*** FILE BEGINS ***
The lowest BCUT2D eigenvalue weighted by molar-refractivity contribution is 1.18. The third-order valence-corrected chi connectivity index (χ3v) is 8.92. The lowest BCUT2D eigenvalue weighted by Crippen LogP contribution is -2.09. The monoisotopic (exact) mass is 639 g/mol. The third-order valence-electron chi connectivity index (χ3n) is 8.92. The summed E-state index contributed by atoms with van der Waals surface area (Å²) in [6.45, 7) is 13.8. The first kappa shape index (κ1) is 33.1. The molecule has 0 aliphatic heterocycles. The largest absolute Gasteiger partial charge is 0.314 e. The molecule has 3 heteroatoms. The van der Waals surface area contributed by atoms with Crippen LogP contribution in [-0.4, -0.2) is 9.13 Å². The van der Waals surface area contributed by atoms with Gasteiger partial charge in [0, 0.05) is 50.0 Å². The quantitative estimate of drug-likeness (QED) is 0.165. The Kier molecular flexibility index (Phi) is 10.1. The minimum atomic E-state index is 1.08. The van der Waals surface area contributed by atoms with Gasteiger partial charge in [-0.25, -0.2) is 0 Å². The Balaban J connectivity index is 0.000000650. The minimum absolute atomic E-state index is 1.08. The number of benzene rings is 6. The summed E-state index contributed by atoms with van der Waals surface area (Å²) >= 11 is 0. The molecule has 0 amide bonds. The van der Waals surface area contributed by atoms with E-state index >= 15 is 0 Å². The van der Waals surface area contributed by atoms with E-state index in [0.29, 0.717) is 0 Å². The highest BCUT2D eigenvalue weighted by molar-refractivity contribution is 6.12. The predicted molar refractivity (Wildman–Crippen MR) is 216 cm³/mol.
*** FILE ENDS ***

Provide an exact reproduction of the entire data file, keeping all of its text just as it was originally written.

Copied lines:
The lowest BCUT2D eigenvalue weighted by molar-refractivity contribution is 1.18. The third-order valence-corrected chi connectivity index (χ3v) is 8.92. The lowest BCUT2D eigenvalue weighted by Crippen LogP contribution is -2.09. The monoisotopic (exact) mass is 639 g/mol. The third-order valence-electron chi connectivity index (χ3n) is 8.92. The summed E-state index contributed by atoms with van der Waals surface area (Å²) in [6.45, 7) is 13.8. The first kappa shape index (κ1) is 33.1. The molecule has 0 aliphatic heterocycles. The largest absolute Gasteiger partial charge is 0.314 e. The molecule has 3 heteroatoms. The van der Waals surface area contributed by atoms with Crippen LogP contribution in [-0.4, -0.2) is 9.13 Å². The van der Waals surface area contributed by atoms with Gasteiger partial charge in [0, 0.05) is 50.0 Å². The quantitative estimate of drug-likeness (QED) is 0.165. The Kier molecular flexibility index (Phi) is 10.1. The minimum atomic E-state index is 1.08. The van der Waals surface area contributed by atoms with Gasteiger partial charge in [-0.25, -0.2) is 0 Å². The Balaban J connectivity index is 0.000000650. The minimum absolute atomic E-state index is 1.08. The number of benzene rings is 6. The summed E-state index contributed by atoms with van der Waals surface area (Å²) >= 11 is 0. The molecule has 0 amide bonds. The van der Waals surface area contributed by atoms with E-state index >= 15 is 0 Å². The van der Waals surface area contributed by atoms with E-state index in [0.29, 0.717) is 0 Å². The highest BCUT2D eigenvalue weighted by molar-refractivity contribution is 6.12. The predicted molar refractivity (Wildman–Crippen MR) is 216 cm³/mol.